Dos Passos, John
There are a few of us who could scarcely do more than we are doing of our own regular order of work, but there may yet be spare moments for little extra efforts of another sort which in the aggregate, in the run of a year, might produce a great total of real practical result. We must, like goldsmiths, carefully sweep our shops, and gather up the filings of the gold which God has given us in the shape of time. Select a large box and place in it as many cannon-balls as it will hold, it is after a fashion full, but it will hold more if smaller matters be found. Bring a quantity of marbles, very many of these may be packed in the spaces between the larger globes; the box is full now, but only full in a sense, it will contain more yet. There are interstices in abundance into which you may shake a considerable quantity of small shot, and now the chest is filled beyond all question, but yet there is room. You cannot put in another shot or marble, much less another cannon-ball, but you will find that several pounds of sand will slide down between the larger materials, and even then between the granules of sand, if you empty pondering there will be space for all the water, and for the same quantity several times repeated. When there is no space for the great there may be room for the little; where the little cannot enter the less can make its way; and where the less is shut out, the least of all may find ample room and verge enough.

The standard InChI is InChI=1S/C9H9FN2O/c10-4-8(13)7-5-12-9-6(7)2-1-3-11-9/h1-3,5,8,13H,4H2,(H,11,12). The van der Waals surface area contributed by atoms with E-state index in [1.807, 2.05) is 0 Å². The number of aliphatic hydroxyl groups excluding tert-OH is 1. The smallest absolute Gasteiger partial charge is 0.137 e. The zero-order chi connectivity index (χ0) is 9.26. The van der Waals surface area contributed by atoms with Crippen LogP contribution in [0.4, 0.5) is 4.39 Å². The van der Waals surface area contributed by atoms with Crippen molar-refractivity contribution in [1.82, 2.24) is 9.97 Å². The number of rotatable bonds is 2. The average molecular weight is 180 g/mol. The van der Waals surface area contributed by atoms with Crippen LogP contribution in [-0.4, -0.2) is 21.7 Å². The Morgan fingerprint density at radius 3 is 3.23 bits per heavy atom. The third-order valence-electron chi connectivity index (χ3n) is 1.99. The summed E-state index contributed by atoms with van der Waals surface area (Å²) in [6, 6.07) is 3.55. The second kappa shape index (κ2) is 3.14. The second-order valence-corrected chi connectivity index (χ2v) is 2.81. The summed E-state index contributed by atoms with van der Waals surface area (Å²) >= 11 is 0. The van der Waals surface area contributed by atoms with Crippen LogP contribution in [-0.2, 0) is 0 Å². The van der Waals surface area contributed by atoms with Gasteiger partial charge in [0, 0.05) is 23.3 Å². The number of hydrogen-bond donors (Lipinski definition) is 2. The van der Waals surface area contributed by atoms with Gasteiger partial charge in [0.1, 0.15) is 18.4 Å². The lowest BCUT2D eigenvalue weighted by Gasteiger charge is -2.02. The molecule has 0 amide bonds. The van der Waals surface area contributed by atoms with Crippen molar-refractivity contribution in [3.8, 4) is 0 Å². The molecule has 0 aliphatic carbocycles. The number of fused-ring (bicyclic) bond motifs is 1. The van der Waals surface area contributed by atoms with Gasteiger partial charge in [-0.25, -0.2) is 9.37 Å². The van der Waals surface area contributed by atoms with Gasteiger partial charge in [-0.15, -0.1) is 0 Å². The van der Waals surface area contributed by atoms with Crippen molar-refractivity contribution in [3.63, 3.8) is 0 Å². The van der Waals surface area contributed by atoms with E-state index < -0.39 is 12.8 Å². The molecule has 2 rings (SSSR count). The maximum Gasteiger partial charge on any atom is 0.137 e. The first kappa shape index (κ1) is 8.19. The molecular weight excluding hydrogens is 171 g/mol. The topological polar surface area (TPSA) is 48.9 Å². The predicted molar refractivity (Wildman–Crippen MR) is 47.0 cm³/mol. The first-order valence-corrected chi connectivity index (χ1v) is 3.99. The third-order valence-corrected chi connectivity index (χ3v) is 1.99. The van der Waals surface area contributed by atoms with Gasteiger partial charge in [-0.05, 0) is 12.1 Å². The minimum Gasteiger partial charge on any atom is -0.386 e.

Charles Haddon Spurgeon
Remember his mind and no other part of him lived in his new world. He said it gave him an odd sense of detachment to sit in a room among people, and to know that nothing there but himself had any relation at all to the infinite strange world of Space that flowed around them. He would listen, he said, to a great man talking, with one eye on the cat on the rug, thinking to himself how much more the cat knew than the man.
The puella mother who has never taken up residence in her own body, and therefore fears her own chthonic nature, is not going to experience pregnancy as a quiet meditation with her unborn child, nor birth as a joyful bonding experience. Although she may go through the motions of natural childbirth, the psyche/soma split in her is so deep that physical bonding between her and her baby daughter does not take place. Her child lives with a profound sense of despair, a despair which becomes conscious if in later years she does active imagination with her body and releases waves of grief and terror that resonate with the initial, primal rejection. [...] The body that appears in dreams wrapped in fire, encircled by a black snake or encumbered by a fish tail from the waist down, may be holding a death-wish too deep for tears.
Everything is nothing. Everything is all. All is one. One is inconceivable, infinite. Therefore it is nothing. Everything is matter. Matter is electricity. Electricity is invisible, intangible. Therefore it is nothing. Therefore, everything is nothing. Atoms are made up of electrons and protons. (Protons are also nothing) Fifty billion electrons placed side to side in a straight line would stretch across the diameter of the period at the end of this sentence. Protons are heavier and take up less space. Such an idea is incapable of absorption by the human mind.
For the wise man looks into space and he knows there is no limited dimensions.